Buy Photo

Derek Robinson

Of all the words that you'll find in the ballot pamphlet for California voters, the scariest may be this one: "reform." As Californians, we're often forced to pick through a blizzard of propositions that offer the promise of "reform," but deliver something very different. Few ballot measures epitomize this bait-and-switch better than Proposition 32.

Proclaimed by its wealthy backers to offer "campaign finance reform," Prop. 32 is not at all what it seems. The deceptive measure was intentionally crafted to create special exemptions for Wall Street hedge funds, insurance companies and those secretive, wealthy super PACs. At the same time, it makes it illegal for regular working people -- firefighters, teachers, nurses, law enforcement officers -- to pool their resources through voluntary payroll deductions to fight back.

The end result: Billionaires keep spending unlimited amounts of money to write their own set of rules, while regular working people lose any seat at the table.

Why is Prop. 32 not real reform? Let me count the ways.

Prop. 32 exempts the out-of-state super PACs, who raise and spend millions of dollars on campaigns without any accountability. Prop. 32 explicitly exempts Wall Street investment firms, hedge funds, developers and insurance companies -- more than 1,000 business interests exempted, according to the California secretary of state. And it does nothing to stop anonymous donations from shadowy out-of-state front groups.

So who is affected? Everyday working Californians looking for a seat at the table. Prop. 32's central provision bans the use of voluntary payroll deduction for political contributions. It makes a big show of banning them "for corporations and unions," but since corporations just write big checks out of their profits, it only hits one side -- the working person's side.

If you're not a union member, or just don't like unions, you probably think "Hey, no problem." But restricting unions and their workers while doing nothing to stop corporate special interests means that only one kind of political candidate will win: the ones that suck up to billionaires. They'll have free rein to attack basic protections that every worker takes for granted, and there won't be anybody to push back.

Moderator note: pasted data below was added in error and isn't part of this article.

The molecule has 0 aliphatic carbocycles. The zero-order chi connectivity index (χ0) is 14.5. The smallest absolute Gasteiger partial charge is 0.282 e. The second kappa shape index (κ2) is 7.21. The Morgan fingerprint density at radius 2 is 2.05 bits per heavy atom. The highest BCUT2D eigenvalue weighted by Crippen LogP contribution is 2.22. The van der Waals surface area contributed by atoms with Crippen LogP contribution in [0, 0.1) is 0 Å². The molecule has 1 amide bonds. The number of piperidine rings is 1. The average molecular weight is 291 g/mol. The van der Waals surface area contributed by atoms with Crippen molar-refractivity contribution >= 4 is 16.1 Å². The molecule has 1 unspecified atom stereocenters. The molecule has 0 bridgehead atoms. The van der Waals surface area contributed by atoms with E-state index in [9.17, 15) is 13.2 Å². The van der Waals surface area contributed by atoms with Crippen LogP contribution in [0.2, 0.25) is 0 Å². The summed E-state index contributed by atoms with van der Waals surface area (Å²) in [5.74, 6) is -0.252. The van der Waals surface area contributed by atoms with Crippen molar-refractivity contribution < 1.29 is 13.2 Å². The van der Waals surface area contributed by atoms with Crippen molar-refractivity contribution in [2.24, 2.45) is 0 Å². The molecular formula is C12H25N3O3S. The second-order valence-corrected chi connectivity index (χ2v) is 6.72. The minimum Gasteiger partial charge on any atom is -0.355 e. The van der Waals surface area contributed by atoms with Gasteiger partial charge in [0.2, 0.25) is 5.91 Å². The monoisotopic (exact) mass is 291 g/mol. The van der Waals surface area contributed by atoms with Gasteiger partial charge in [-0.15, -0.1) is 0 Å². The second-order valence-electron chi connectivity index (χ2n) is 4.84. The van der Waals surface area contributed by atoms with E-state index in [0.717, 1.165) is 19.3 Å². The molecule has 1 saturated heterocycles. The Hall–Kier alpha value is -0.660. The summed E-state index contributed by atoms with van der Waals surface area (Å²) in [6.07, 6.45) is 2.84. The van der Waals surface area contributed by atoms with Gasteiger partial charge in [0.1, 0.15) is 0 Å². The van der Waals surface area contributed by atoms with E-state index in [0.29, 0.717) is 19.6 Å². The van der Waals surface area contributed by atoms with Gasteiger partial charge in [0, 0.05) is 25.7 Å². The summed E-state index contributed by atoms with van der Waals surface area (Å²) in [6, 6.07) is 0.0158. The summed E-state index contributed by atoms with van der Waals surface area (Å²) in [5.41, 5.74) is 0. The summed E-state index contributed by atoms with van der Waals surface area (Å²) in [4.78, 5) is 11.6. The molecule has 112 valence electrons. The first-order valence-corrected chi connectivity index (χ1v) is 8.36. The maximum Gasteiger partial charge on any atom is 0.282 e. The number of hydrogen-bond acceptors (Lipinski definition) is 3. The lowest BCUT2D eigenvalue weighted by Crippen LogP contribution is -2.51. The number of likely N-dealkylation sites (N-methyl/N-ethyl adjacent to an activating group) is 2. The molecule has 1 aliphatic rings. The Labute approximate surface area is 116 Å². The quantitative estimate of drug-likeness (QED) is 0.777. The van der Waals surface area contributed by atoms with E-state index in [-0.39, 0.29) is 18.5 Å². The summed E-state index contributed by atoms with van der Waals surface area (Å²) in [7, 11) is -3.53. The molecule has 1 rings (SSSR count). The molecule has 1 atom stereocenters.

By targeting only union members, Prop. 32 unfairly singles out and limits the voices of teachers, nurses and firefighters and takes away the ability to speak out on issues that matter to us all, like cuts to schools, police and fire response times, workplace safety, consumer protections, and homeowner rights.

The people who benefit from Prop. 32 get that -- it is why they're writing big checks to pass it. In the space of about 10 days in late September, roughly $10 million flowed into California to support it, including more than $4 million from a super PAC linked to the infamous Koch brothers. Billionaire businessman Charles Munger -- who spent more than $2 million to qualify Prop. 32 -- has since dropped upward of $23 million into campaigns that support it.

It's no surprise why these wealthy interests are spending so much money. After all, Munger and his supporters specifically drafted the measure to exempt themselves from its key provisions. You heard right: The special interests who are paying to pass Prop. 32 have exempted themselves. Some reform!

The people who have been at the forefront of real political reform aren't fooled by Prop. 32. The League of Women Voters of California, California Common Cause and the California Clean Money Campaign all say no. So do dozens of newspaper editorial boards up and down the state and hundreds of public safety, environmental, seniors, labor and business organizations.

They, like all of us, understand that our political process is in need of reform. But they also know the difference between real reform that levels the playing field and an unbalanced "reform" cooked up by wealthy special interests to benefit themselves.

Proposition 32 is not at all what it seems. It is not reform. It is a cynical, thinly disguised attempt to fool voters into thinking it'll improve Sacramento's mess. Proposition 32 won't fix our broken system. It will just make things a whole lot worse.

Derek Robinson is president of the Kern County Fire Fighters union.